The Madras High Court has upheld the Tamil Nadu government order banning use of throwaway plastic which came into force of January 1 this year.
However, the Court lamented its poor implementation, saying plastic products were still freely available.
Dismissing a batch of PILs from Chennai Non-Wovens Private Limited and 29 others, a bench of Justices R Subbiah and Krishnan Ramasamy ordered the state government to stop supplying 'Aavin' brand milk in plastic packets and use bottles or find any other means.
The PILs had sought to quash the June 25, 2018 government order of the state Environment and Forest Department and a consequential letter of December 8, 2018 in so far as it banned non-woven polypropylene carry bags. The PILs had also sought a direction to the government to not interfere with the petitioners' manufacturing, storing, supplying, trading of the products.
The bench rejected the petitioners argument that Governemnt had no legislative power to impose the ban. It found that the Tamil Nadu Government derived powers under Section 5 of the Environment (Protection) Act to impose the ban.
"... we feel that in the large interest of public, the State Government, in discharge of it's obligations enumerated under Article 246 of The Constitution of India, invoked the delegated powers vested in it by the Central Government under Section 5 of the Act, to which the State Government is legislatively competent to do so... by virtue of the delegated powers, the State Government has passed the order, which is impugned in these writ petitions", said the Court in this regard.
Apart from Section 5 of the EPA, the state government is also competent to impose the plastic ban in view of Articles 48A and 256 of the Constitution.
"Even assuming that the power of the State Government is not traceable under Section 5 of the Act, still, the source of power for the Government is traceable to Article 256 of The Constitution of India, which confers exclusive power on the Government to deal with certain subject morefully enumerated in List III of Seventh Schedule of The Constitution of India...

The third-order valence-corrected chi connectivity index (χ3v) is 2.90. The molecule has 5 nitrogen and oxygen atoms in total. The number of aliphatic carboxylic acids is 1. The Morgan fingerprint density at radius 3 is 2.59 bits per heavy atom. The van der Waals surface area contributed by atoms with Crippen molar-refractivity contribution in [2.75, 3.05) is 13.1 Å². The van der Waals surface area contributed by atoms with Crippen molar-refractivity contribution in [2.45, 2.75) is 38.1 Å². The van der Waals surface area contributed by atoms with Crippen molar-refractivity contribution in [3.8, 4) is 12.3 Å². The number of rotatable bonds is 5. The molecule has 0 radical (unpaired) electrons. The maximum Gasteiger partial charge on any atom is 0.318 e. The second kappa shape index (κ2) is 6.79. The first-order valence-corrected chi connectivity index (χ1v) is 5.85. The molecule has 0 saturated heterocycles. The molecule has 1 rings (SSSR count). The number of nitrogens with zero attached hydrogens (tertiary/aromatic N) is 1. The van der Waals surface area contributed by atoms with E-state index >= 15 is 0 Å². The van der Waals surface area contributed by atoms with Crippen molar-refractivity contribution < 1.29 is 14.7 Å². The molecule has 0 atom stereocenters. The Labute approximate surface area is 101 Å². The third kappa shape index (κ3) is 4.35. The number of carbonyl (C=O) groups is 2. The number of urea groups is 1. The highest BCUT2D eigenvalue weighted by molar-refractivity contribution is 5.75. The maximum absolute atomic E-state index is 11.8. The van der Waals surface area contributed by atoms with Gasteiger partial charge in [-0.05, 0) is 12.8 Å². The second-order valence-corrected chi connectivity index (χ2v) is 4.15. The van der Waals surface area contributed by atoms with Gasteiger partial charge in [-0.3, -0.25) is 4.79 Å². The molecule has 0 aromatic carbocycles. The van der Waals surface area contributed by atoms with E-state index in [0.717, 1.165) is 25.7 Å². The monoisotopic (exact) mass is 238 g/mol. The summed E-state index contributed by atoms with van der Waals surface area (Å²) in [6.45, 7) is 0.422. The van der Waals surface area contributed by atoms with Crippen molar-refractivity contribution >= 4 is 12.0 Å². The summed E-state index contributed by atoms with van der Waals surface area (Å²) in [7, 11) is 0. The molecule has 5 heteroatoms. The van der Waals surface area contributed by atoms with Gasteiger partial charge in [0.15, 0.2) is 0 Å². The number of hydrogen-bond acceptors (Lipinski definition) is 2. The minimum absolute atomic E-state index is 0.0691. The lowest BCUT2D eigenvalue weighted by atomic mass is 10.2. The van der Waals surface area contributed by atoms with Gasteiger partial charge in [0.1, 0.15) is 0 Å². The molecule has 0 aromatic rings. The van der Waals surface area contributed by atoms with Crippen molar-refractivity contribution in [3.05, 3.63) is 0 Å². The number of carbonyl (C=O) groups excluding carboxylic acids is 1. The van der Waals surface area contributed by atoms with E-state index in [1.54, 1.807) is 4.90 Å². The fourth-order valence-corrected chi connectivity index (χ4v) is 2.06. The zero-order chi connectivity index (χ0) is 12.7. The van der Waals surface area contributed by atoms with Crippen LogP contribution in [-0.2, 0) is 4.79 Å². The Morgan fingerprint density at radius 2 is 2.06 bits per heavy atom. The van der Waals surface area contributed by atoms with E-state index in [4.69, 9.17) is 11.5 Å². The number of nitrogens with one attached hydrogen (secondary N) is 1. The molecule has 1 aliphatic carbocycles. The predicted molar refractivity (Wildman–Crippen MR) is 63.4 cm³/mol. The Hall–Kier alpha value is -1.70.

...Even otherwise, Article 48-A of The Constitution of India emphasises and imposes an obligation on the State Government to endeavour to protect and improve the environment and to safeguard the forests and wild life of the Country. In discharge of such an obligation imposed on the part of the State Government under Article 48-A of The Constitution of India, the Government is wholly justified in imposing the ban on one time use and throw away plastics.", the Court said.
Ban not effective
The bench in its 90-page order observed that even though the government had banned single-use plastic products to make the environment plastic-free, "we feel that the ban is neither effective nor complete."
In spite of the ban, one-time throwaway plastics were freely made available for use, it said, adding the order can, therefore, be construed to remain only on paper.
Unless hefty fines were imposed on suppliers or stockists, the ban cannot be effective or complete, the bench said.
"We, therefore, direct the government to implement the banning of all multi-layered plastic wrappers and covers, which are meant for one-time use and throwaway, to make the ban effective and meaningful," it said.
Referring to the exemption given for supplying milk, it said the government can explore use of bottles or any other means instead of the plastic cover.
The state should promote alternative products such as cloth or jute bags for being used by one and all in the larger interest of protecting the environment from being hampered.
""... we wish to observe that slowly and steadily, plastic had infiltrated and intruded into our daily lives and the large scale use of plastic, for the purpose to which it was not intended to, had in fact sounded a death knell to our ecology and environment. By virtue of burgeoning use of plastics for all purposes, it resulted in mounting of garbage strewn all through the lanes and by-lanes of the streets and the Municipal authorities throughout the State find it an uphill task to deal with the situation.
Above all, plastics which are meant for single use are certainly a menace inasmuch as it is littered at the throw of a hat. The more the easier the production of plastic, as we could infer, be it one time use and throw away plastic or other similar nature of product, the more easily it is thrown away in the bins or strewn haphazardly, which causes great concern to the environment and it is a huge pollution menace."
(Image sourced from here)
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